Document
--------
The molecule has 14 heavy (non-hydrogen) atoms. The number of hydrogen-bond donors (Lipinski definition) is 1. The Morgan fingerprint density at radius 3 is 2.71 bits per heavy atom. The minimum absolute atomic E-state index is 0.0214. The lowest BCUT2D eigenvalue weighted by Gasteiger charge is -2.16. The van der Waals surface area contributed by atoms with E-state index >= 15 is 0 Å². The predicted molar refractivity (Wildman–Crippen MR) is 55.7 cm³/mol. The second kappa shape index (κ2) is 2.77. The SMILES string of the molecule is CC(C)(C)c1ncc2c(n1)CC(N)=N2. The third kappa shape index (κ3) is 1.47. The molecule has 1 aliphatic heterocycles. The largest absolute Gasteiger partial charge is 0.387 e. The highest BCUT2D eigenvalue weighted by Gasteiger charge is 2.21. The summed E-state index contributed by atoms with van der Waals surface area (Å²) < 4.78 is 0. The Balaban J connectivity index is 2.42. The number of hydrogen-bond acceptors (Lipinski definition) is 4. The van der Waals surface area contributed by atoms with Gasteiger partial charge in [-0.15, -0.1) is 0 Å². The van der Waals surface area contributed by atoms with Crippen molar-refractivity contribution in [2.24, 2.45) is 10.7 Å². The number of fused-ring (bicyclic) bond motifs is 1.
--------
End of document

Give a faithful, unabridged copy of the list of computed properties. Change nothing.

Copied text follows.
The molecule has 14 heavy (non-hydrogen) atoms. The number of hydrogen-bond donors (Lipinski definition) is 1. The Morgan fingerprint density at radius 3 is 2.71 bits per heavy atom. The minimum absolute atomic E-state index is 0.0214. The lowest BCUT2D eigenvalue weighted by Gasteiger charge is -2.16. The van der Waals surface area contributed by atoms with E-state index >= 15 is 0 Å². The predicted molar refractivity (Wildman–Crippen MR) is 55.7 cm³/mol. The second kappa shape index (κ2) is 2.77. The SMILES string of the molecule is CC(C)(C)c1ncc2c(n1)CC(N)=N2. The third kappa shape index (κ3) is 1.47. The molecule has 1 aliphatic heterocycles. The largest absolute Gasteiger partial charge is 0.387 e. The highest BCUT2D eigenvalue weighted by Gasteiger charge is 2.21. The summed E-state index contributed by atoms with van der Waals surface area (Å²) < 4.78 is 0. The Balaban J connectivity index is 2.42. The number of hydrogen-bond acceptors (Lipinski definition) is 4. The van der Waals surface area contributed by atoms with Gasteiger partial charge in [-0.15, -0.1) is 0 Å². The van der Waals surface area contributed by atoms with Crippen molar-refractivity contribution in [2.24, 2.45) is 10.7 Å². The number of fused-ring (bicyclic) bond motifs is 1.